First weather pic

14.12.2015

Thanks to the race start weather delay we have all been glued to our screens trying to see when the weather will shift.  As you can see from the image to the right, there is a strong low pressure front in the North Atlantic (the purple area) which is pulling the wind northwards along the western seaboard of Europe, and to the west of La Gomera (which is partially responsible for the current disruptive weather in the UK).  This means that if the teams went out now they would be at risk of being pulled too far northwards by the strong winds to be able to get back down south to catch the trade winds.

This wind pattern is set to continue and get even stronger (Wednesday through to Friday) as the front moves northwards. The current indications are that by the weekend it may reduce in strength at which point the winds are more likely to turn in a southerly direction enabling the race start, delivering the boats into the Atlantic and the trade winds they need to speed them towards Antigua.  However the weather and wind direction continues to be very changeable so we are all keeping fingers and toes crossed that the winds change in the fleet’s favour in the next few days.

In the meantime the crews are taking the opportunity of an extra few days to continue training, to lighten their boats  and make any improvements necessary with the help of the Atlantic Campaigns team.

 

 

First weather pic

14.12.2015

Thanks to the race start weather delay we have all been glued to our screens trying to see when the weather will shift.  As you can see from the image to the right, there is a strong low pressure front in the North Atlantic (the purple area) which is pulling the wind northwards along the western seaboard of Europe, and to the west of La Gomera (which is partially responsible for the current disruptive weather in the UK).  This means that if the teams went out now they would be at risk of being pulled too far northwards by the strong winds to be able to get back down south to catch the trade winds.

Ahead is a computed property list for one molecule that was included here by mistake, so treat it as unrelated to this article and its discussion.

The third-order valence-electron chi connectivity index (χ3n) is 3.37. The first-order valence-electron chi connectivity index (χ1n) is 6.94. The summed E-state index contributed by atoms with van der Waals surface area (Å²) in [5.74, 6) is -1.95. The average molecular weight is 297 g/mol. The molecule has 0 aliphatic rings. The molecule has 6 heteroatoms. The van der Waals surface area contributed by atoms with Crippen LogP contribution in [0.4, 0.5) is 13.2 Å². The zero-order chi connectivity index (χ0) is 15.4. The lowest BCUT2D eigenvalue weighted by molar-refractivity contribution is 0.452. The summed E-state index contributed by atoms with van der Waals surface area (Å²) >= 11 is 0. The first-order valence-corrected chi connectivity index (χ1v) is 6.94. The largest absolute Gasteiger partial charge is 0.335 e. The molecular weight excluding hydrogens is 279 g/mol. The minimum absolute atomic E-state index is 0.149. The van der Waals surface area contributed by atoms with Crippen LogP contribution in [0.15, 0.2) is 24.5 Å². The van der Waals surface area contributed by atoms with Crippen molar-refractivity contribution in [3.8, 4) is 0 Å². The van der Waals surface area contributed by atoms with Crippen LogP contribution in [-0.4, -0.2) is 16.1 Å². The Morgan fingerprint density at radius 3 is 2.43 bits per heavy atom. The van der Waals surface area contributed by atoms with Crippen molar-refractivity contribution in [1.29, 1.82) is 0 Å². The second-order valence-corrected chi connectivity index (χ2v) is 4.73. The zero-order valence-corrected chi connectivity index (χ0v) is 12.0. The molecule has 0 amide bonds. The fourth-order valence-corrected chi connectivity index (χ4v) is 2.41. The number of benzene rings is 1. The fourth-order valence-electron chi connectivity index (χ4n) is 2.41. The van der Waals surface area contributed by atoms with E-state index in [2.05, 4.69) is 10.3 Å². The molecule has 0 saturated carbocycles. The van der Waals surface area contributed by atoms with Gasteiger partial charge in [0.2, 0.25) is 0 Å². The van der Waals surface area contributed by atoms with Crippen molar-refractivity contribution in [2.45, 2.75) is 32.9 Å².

This wind pattern is set to continue and get even stronger (Wednesday through to Friday) as the front moves northwards. The current indications are that by the weekend it may reduce in strength at which point the winds are more likely to turn in a southerly direction enabling the race start, delivering the boats into the Atlantic and the trade winds they need to speed them towards Antigua.  However the weather and wind direction continues to be very changeable so we are all keeping fingers and toes crossed that the winds change in the fleet’s favour in the next few days.

In the meantime the crews are taking the opportunity of an extra few days to continue training, to lighten their boats  and make any improvements necessary with the help of the Atlantic Campaigns team.